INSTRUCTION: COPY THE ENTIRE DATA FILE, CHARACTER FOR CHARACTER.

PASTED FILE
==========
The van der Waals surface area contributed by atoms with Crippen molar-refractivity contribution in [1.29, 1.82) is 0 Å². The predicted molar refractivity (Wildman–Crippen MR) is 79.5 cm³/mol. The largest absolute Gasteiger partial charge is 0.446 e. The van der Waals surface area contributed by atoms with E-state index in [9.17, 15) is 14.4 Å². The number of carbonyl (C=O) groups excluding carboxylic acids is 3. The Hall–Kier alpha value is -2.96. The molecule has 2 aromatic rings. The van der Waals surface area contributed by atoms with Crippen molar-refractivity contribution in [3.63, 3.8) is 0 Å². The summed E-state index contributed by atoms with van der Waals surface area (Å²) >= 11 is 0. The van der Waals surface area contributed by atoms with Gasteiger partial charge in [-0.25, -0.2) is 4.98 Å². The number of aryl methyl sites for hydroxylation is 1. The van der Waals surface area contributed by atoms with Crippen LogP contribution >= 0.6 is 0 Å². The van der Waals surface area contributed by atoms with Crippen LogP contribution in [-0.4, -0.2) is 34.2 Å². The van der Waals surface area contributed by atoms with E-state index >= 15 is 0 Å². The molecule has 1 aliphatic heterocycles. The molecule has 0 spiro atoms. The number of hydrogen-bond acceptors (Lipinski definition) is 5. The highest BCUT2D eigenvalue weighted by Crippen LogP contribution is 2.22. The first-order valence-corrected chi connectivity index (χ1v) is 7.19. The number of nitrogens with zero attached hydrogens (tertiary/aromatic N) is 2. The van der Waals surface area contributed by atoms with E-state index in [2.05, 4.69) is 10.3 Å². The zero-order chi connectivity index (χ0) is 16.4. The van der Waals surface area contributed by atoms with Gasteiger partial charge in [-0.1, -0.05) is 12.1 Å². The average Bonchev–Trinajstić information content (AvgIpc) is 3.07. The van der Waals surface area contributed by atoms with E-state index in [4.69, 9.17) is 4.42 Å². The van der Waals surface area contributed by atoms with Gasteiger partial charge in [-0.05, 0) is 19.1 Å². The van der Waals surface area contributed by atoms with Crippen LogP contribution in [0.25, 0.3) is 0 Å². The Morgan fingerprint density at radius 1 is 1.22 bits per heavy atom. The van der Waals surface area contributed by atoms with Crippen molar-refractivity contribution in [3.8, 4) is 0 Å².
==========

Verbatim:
The van der Waals surface area contributed by atoms with Crippen molar-refractivity contribution in [1.29, 1.82) is 0 Å². The predicted molar refractivity (Wildman–Crippen MR) is 79.5 cm³/mol. The largest absolute Gasteiger partial charge is 0.446 e. The van der Waals surface area contributed by atoms with E-state index in [9.17, 15) is 14.4 Å². The number of carbonyl (C=O) groups excluding carboxylic acids is 3. The Hall–Kier alpha value is -2.96. The molecule has 2 aromatic rings. The van der Waals surface area contributed by atoms with Crippen molar-refractivity contribution in [3.63, 3.8) is 0 Å². The summed E-state index contributed by atoms with van der Waals surface area (Å²) >= 11 is 0. The van der Waals surface area contributed by atoms with Gasteiger partial charge in [-0.25, -0.2) is 4.98 Å². The number of aryl methyl sites for hydroxylation is 1. The van der Waals surface area contributed by atoms with Crippen LogP contribution >= 0.6 is 0 Å². The van der Waals surface area contributed by atoms with Crippen LogP contribution in [-0.4, -0.2) is 34.2 Å². The van der Waals surface area contributed by atoms with E-state index >= 15 is 0 Å². The molecule has 1 aliphatic heterocycles. The molecule has 0 spiro atoms. The number of hydrogen-bond acceptors (Lipinski definition) is 5. The highest BCUT2D eigenvalue weighted by Crippen LogP contribution is 2.22. The first-order valence-corrected chi connectivity index (χ1v) is 7.19. The number of nitrogens with zero attached hydrogens (tertiary/aromatic N) is 2. The van der Waals surface area contributed by atoms with E-state index in [2.05, 4.69) is 10.3 Å². The zero-order chi connectivity index (χ0) is 16.4. The van der Waals surface area contributed by atoms with Gasteiger partial charge in [-0.1, -0.05) is 12.1 Å². The average Bonchev–Trinajstić information content (AvgIpc) is 3.07. The van der Waals surface area contributed by atoms with E-state index in [4.69, 9.17) is 4.42 Å². The van der Waals surface area contributed by atoms with Gasteiger partial charge in [-0.05, 0) is 19.1 Å². The van der Waals surface area contributed by atoms with Crippen LogP contribution in [0.25, 0.3) is 0 Å². The Morgan fingerprint density at radius 1 is 1.22 bits per heavy atom. The van der Waals surface area contributed by atoms with Crippen molar-refractivity contribution in [3.8, 4) is 0 Å².